Book Review: Sun Stand Still

Sun Stand Still: What Happens When You Dare to Ask God for the Impossible By Steven Furtick

Sun Stand Still: What Happens When You Dare to Ask God for the Impossible


I picked up this book because my pastor had recommended it one Sunday at church.  I made a note of the title in my Bible and then forgot about it for about a year.  More recently I came across that note twice, and I was done reading some of the other books that had piled up, so I decided to take the plunge and buy it.

Boy, am I glad I did!  The timing of God doesn’t cease to amaze me, and I am certain that he has been preparing me to read this book so I can strategically pray for the things that he wants to do here through me and the people around me.

First, let me say that Furtick’s writing is simple, profound, and starts like a racehorse out of the gate – full tilt.  He tells many stories of the amazing things God has done through his church (one of the fastest-growing in the nation) through his friends, and through him.  He compelled me to want more of God’s power in my life, not so I can gain some fame, but so I can be part of the things God is already doing, and what he wants to be doing.  I don’t want to miss out on God’s plan for humankind, so I need to pray to get in on the action.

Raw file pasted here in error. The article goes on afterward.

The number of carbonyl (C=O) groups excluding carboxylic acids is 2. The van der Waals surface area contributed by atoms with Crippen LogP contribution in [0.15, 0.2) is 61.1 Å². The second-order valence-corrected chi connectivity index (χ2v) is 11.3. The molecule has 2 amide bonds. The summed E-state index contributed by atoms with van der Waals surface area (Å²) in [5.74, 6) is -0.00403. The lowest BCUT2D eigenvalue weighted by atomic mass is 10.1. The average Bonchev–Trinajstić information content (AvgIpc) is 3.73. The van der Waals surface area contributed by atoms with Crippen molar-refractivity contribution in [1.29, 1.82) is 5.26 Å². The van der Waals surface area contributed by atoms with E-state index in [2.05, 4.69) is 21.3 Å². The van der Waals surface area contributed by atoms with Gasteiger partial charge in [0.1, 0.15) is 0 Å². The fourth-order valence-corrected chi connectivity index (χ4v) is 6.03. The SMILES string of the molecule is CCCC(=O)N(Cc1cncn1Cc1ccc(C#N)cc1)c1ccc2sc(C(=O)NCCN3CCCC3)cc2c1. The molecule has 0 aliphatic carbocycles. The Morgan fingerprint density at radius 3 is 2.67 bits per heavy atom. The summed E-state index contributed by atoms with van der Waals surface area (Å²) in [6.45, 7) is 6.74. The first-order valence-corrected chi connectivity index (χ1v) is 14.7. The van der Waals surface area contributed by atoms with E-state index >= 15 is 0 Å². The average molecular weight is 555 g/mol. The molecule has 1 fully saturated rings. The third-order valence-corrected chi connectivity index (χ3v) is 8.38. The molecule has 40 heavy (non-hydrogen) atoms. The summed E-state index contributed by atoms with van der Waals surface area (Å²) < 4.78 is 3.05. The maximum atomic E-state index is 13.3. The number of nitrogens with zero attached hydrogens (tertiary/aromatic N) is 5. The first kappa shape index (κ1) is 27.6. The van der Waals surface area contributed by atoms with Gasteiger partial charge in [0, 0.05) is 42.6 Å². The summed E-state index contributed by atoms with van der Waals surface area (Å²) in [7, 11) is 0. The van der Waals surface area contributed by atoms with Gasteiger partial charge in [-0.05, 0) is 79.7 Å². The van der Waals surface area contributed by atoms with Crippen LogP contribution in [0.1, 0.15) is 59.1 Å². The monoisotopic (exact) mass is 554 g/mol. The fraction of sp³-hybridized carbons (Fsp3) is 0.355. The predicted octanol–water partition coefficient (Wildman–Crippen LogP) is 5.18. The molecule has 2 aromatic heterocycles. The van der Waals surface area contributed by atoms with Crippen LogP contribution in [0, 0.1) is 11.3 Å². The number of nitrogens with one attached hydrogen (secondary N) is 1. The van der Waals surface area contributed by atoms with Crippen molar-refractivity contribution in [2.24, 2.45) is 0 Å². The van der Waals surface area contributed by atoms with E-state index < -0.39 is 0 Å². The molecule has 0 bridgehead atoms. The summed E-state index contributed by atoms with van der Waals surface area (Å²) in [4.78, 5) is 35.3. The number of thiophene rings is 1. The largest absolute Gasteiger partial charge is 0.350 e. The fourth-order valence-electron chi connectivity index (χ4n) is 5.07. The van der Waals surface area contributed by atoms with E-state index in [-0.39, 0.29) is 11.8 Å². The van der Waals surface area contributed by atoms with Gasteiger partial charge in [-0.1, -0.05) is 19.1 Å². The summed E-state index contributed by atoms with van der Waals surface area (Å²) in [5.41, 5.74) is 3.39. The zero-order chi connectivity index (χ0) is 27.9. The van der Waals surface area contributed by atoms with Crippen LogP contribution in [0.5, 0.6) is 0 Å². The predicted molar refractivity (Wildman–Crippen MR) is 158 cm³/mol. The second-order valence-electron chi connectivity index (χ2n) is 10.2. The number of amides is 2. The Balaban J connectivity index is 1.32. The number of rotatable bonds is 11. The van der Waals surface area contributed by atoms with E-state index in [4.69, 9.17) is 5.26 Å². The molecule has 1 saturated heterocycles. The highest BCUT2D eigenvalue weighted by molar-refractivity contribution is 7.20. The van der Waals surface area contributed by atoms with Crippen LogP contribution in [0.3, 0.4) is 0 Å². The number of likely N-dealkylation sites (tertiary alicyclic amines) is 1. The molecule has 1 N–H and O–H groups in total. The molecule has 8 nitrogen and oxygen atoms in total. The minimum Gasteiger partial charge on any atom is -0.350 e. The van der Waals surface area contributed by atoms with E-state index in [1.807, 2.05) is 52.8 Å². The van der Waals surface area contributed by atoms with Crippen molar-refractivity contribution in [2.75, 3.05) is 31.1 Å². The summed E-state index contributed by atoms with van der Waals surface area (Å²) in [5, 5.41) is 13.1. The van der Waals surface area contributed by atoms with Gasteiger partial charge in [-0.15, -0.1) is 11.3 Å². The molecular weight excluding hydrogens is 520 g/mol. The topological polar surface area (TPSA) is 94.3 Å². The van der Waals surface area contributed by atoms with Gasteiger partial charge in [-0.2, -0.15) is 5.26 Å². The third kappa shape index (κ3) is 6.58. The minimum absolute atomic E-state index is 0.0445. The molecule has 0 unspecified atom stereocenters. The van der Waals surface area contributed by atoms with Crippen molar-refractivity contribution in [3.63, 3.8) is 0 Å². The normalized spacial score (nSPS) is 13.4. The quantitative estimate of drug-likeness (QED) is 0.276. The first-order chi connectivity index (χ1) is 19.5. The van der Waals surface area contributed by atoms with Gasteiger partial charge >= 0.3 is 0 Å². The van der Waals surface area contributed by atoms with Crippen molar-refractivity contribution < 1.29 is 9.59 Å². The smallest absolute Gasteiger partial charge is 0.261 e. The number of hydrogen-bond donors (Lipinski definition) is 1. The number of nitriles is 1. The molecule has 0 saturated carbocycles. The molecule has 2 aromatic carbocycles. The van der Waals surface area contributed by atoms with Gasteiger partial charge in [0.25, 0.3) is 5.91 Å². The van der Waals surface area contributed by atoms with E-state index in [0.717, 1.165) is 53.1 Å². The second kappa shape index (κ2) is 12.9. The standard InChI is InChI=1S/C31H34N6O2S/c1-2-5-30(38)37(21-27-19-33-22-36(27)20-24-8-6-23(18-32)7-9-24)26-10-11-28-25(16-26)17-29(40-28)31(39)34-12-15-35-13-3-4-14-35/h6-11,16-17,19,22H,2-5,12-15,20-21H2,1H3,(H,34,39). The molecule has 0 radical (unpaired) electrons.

Furtick also has a very simple way of breaking down Bible stories to get at some of the often-overlooked details that help us understand how to emulate the faith-in-action of the Bible’s giants of faith.  His basic Biblical instruction is so simple, so complete, and so do-able that anyone- spiritual babies and ancients alike- can understand and practice the powerful prayer he describes.

I became really excited to practice the radical (he calls it “audacious”) prayer that is the precursor to all the supernatural actions of God here on the earth.   I want to delve into the world of earth-shaking, sun-halting prayer in my own life, and see what God decides to do. Even as I was reading I prayed some Sun Stand Still prayers (Furtick explains this in the book) that I’d not ever verbalized.

To further applaud Furtick’s writing, I appreciated his straightforward handling of the tough issues, like lack of faith, when God decides to say ‘no’ to our prayers, and the difficulties we are sure to face as we begin to pray these no-holds-barred prayers.  He also clarifies the often-muddied waters of our own responsibilities to do as much as humanly possible of the “natural” in “supernatural”, letting God do the rest.

As a result of reading this book, I now have a clear strategy for prayer (as opposed to praying willy-nilly and mindlessly as I hate to admit I often do) and how I will be really engaging in it from here on out.  I sincerely believe any and every Christian should read this if they don’t see much supernatural action in their lives.  I, for one, want God to be here for everyone to see!


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